In this month's (January 2006) Harvard Business Review there are a whole series of articles on decisions and decision-making. You can see the table of contents on the site. I will write something about a number of these articles over the next week or so as decisioning is something close to my heart. It also reminded me about a great article published some time ago in HBR by a colleague of mine - Little Decisions Add Up - on Decision Yield.
The first one I would like to cover is this - Who Has the D? Now those of you without subscriptions will only be able to see the abstract on the link - sorry. This article is a fascinating look at how organizations can become more decisive.
A couple of quotes seem to me particularly relevant if one is considering how Enterprise Decision Management can make an organization more decisive.
The authors outline an approach called "RAPID" - Recommend, Agree, Perform, Input, and Decide.
I liked this approach with its clear definition of roles - who recommends action, who has to agree, who has input and who actually makes the decision. EDM comes into play on the Perform item. What happens if the role "perform" is not played by a person, but by a computer system e.g. a website or automated origination system? What happens if the decision must be performed when no-one is available or must be performed by someone brand new to the organization and in a low-paying job like CSR? In those circumstances, unless you are taking an EDM approach, the effective management of the other four roles will not help all that much. The failure to perform will undermine everything. EDM gives you the framework you need to deliver on the Perform step even in these circumstances.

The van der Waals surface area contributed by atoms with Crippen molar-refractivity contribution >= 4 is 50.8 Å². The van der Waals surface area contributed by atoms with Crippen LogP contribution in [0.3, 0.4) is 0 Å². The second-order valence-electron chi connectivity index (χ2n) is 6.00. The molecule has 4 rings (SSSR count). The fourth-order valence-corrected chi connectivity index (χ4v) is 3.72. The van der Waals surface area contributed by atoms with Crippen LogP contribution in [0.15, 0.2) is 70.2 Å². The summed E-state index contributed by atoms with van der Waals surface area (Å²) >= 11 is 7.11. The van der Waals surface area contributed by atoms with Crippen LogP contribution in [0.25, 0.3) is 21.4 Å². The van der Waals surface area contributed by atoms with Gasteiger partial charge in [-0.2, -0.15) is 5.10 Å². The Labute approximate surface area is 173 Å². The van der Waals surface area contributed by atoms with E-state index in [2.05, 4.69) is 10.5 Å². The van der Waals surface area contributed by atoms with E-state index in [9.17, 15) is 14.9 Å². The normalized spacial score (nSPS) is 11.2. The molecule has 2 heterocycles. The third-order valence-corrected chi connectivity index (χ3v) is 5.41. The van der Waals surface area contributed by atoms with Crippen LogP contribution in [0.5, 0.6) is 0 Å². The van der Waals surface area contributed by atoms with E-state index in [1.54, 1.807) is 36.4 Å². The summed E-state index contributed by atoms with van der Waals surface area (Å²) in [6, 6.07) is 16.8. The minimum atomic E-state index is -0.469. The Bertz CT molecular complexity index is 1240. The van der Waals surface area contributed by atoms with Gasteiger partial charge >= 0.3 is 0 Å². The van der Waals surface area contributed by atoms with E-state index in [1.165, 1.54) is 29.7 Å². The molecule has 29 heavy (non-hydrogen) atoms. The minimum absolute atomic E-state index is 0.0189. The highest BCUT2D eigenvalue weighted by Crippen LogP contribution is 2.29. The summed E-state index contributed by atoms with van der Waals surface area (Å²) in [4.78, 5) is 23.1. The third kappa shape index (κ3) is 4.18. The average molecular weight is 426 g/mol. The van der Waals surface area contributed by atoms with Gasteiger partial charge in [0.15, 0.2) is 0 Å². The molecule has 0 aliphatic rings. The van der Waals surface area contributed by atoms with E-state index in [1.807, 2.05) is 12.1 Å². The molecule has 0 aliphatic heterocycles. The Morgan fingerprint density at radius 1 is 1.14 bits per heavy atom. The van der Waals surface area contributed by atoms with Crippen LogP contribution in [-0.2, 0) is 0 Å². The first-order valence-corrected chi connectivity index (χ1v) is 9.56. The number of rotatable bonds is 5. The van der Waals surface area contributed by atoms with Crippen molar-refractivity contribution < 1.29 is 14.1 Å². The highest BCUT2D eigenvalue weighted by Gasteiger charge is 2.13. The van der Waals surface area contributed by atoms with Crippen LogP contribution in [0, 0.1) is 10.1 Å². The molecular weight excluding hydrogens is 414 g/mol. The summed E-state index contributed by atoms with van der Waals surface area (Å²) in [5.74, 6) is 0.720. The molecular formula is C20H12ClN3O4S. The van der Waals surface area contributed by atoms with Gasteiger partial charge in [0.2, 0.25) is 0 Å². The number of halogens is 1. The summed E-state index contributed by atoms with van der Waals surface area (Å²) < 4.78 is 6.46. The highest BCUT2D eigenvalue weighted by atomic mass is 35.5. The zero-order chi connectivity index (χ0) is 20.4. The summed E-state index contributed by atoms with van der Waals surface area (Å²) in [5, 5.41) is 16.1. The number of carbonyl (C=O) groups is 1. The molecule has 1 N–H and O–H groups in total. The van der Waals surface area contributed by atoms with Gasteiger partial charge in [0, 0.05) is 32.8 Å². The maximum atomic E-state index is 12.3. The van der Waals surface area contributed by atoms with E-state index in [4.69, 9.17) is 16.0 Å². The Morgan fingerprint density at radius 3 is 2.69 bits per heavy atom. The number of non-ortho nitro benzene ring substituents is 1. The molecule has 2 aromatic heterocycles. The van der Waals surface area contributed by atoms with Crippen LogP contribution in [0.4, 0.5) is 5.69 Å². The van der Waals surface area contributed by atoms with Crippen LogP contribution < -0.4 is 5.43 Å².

Some decisions matter more than others...the critical operating decisions that drive the business day to day and are vital to effective execution.
The fact that operational decisions - individually small but large in number - matter as much or more as low volume strategic decisions is often overlooked. Lots is written about how to make better strategic decisions but it was refreshing to see the authors also focus on the bread-and-butter decisions that drive a company's interactions with its customers, partners, suppliers etc. EDM is focused on these decisions and on improving their precision, consistency and agility.
Speed and adaptability are crucial.
Indeed. One of the key tenets of EDM is that it is not OK to sacrifice speed and agility (adaptability) to get better or more precise decisions. The modern business environment simply does not allow this. You must build decision-making processes, and decision-making systems, that deliver agility as well as precision. This is why EDM approaches leverage business rules management systems.
Finally, to close, I really like this statement:
"A good decision executed quickly beats a brilliant decision implemented slowly"
Couldn't agree more.